Elizabeth was logged into the game, fishing the Dalaran fountain and reflecting on what she had heard, and doubting whether she was authorised to mention it, when Sir William Lucas himself appeared in their vent, sent by Charlotte, to announce her intent to server transfer with Mr. Collins. With many compliments to them, and much self-gratulation on the prospect of a connection between the houses, he unfolded the matter—to an audience not merely wondering, but incredulous; for Mrs. Bennet, with more perseverance than politeness, protested he must be entirely mistaken; and Lydia, always unguarded and often uncivil, boisterously exclaimed:
“OMG! Sir William, how can you tell such a story? Do not you know that Mr. Collins wants Lizzy to xfer with him?”
Nothing less than the complaisance of a courtier could have borne without anger such treatment; but Sir William’s good breeding carried him through it all; and though he begged leave to be positive as to the truth of his information, he listened to all their impertinence with the most forbearing courtesy.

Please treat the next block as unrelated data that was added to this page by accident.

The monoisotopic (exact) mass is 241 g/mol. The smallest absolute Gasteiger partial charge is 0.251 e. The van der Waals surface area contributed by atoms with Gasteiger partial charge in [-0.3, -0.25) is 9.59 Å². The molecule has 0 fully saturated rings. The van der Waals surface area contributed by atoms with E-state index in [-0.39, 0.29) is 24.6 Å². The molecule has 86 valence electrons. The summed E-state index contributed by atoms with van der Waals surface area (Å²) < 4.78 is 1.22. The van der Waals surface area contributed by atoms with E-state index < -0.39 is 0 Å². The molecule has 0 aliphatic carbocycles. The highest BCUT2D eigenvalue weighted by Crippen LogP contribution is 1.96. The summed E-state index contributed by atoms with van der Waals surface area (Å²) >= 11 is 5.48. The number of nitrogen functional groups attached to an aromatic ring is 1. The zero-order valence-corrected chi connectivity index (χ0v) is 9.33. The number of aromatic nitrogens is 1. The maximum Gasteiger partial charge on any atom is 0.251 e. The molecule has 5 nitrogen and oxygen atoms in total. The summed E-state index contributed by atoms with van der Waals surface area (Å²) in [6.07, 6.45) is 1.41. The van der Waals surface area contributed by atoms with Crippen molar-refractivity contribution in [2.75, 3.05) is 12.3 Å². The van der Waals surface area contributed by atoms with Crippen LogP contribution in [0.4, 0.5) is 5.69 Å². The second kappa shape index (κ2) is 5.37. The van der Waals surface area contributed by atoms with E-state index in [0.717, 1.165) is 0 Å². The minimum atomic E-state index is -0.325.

Elizabeth, feeling it incumbent on her to relieve him from so unpleasant a situation, now put herself forward to confirm his account, by mentioning her prior knowledge of it from Charlotte herself; and endeavoured to put a stop to the exclamations of the rest of her guild by the earnestness of her congratulations to Sir William, in which she was readily joined by Jane, and by making a variety of remarks on the happiness that might be expected from the match, the excellent character of Mr. Collins, and the convenient low cost of not having to also faction change.
Mrs. Bennet was in fact too much overpowered to say a great deal while Sir William remained; but no sooner had he left them than her feelings found a rapid vent. In the first place, she persisted in disbelieving the whole of the matter; secondly, she was very sure that Mr. Collins had been taken in; thirdly, she trusted that they would never be happy together; and fourthly, that the match might be broken off. Two inferences, however, were plainly deduced from the whole: one, that Elizabeth was the real cause of the mischief; and the other that she herself had been barbarously misused by them all; and on these two points she principally dwelt during the rest of the day. Nothing could console and nothing could appease her. Nor did that day wear out her resentment. A week elapsed before she could see Elizabeth without scolding her, a month passed away before she could speak to Sir William or Lady Lucas without being rude, and many months were gone before she could at all forgive Charlotte.